Oh, what could have been. The Jays (54-51) came into Saturday’s action having won all four previous games of the homestand and facing an Indians squad left short-handed by the trades of Jhonny Peralta, Jake Westbrook and Kerry Wood. However, a pair of one-run losses transformed a potentially perfect home stretch into one of ‘what if?’
Trouble brewing with Jesse?
Frustration and concern are beginning to boil over as Jesse Litsch continues to struggle in returning his velocity and control to pre-Tommy John levels. In each of his past three outings, Cito Gaston has pulled the right-hander before the sixth inning, even as Litsch has largely held the opposition in check. His four earned runs over four innings on Sunday were hardly impressive, but the 25-year old was visibly unhappy at being denied the chance to work through the fifth and try to get his team out of trouble. Gaston has clearly not been enamoured with Litsch’s recent performances, and the team has sufficient major league-ready pitching depth (Marc Rcepczynski, Brad Mills) that you have to figure Litsch’s grip on a rotation spot is tenuous at best.
While Alex Anthopoulos can hardly be considered an inactive non-waiver trade deadline participant (he did, after all, make the Yunel Escobar and Anthony Gose deals while also working the phones in pursuit of other deals), you get the feeling that he would have liked another trade or two to come to fruition. The lack of deadline day activity suggests that Anthopoulos was unwilling to back down much from his reportedly wild trade demands (asking for New York’s Joba Chamberlain or Boston’s Casey Kelly in exchange for Scott Downs?), knowing that he will get two more months and draft pick compensation out of his pending free agents. All will likely be fairly quiet on the Jays’ trade front moving forwards, as Vernon Wells and Lyle Overbay are the only trade candidates who would stand a chance at clearing waivers.
Tallet, the company man
Perhaps no Blue Jay will miss Gaston more than Brian Tallet once the manager leaves his post after the season. After all, how many skippers would hold their support for a pitcher boasting a 6.18 ERA who has allowed earned runs in each of his past three and six of his last eight relief appearances? Tallet took the loss in Saturday’s 2-1 defeat, allowing the winning run while pitching two-thirds of the seventh inning to undo Brett Cecil’s solid starting effort. Sure enough, one day later, the tall lefty got the call again and scattered one run over three innings of work. Tallet is being rewarded for a season in which his role has switched from starter to short relief to long relief option, while he has quietly accepted the changes and been a positive clubhouse presence. Nice guys don’t always finish last, unless you’re talking about the team ERA race.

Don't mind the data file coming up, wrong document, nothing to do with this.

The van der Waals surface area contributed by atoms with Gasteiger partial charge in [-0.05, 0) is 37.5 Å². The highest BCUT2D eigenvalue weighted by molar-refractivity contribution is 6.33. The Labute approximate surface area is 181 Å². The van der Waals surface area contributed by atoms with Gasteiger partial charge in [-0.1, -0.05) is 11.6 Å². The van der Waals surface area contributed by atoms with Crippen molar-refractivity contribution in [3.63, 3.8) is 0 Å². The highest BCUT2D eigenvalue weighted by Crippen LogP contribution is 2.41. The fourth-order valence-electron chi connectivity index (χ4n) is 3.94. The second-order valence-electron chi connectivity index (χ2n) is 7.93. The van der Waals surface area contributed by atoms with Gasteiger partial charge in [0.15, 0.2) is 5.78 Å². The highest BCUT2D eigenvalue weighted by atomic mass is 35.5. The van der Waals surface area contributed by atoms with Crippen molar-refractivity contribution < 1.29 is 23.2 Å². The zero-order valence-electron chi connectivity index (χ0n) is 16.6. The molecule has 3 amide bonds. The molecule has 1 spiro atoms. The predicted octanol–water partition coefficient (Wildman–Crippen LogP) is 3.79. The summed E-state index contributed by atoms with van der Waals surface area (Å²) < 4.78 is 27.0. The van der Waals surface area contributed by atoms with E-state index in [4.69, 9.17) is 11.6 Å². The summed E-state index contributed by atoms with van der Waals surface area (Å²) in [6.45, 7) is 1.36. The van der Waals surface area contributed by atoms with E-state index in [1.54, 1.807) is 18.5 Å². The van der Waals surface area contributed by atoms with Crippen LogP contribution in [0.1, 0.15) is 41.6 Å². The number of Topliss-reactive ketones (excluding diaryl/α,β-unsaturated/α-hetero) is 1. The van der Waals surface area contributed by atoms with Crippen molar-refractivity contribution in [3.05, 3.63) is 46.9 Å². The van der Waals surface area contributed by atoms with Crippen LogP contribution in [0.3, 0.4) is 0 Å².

Time for Travis
As Travis Snider worked his way back towards the big leagues with strong hitting in the minors, he didn`t do so in order to sit on the bench. Sure enough, he got his first start on Sunday since rejoining the Jays, the first of what should be many to come as the team`s 2011 roster continues to take shape over this season`s final months. Snider can hit, but that doesn`t mean it`ll happen right away (as evidenced by his one hit over five at-bats). It is critical for him to get some consistent at-bats and opportunities to grow comfortable as a Blue Jay.
It`s safe to say the soft portion of their schedule is now over, considering they now embark on a 12-game slate that will see them visit the Yankees, host the Rays and Red Sox, and head to L.A. to meet the Angels. Brandon Morrow gets the call for the Jays tonight against A.J. Burnett.
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Written by Ben Fisher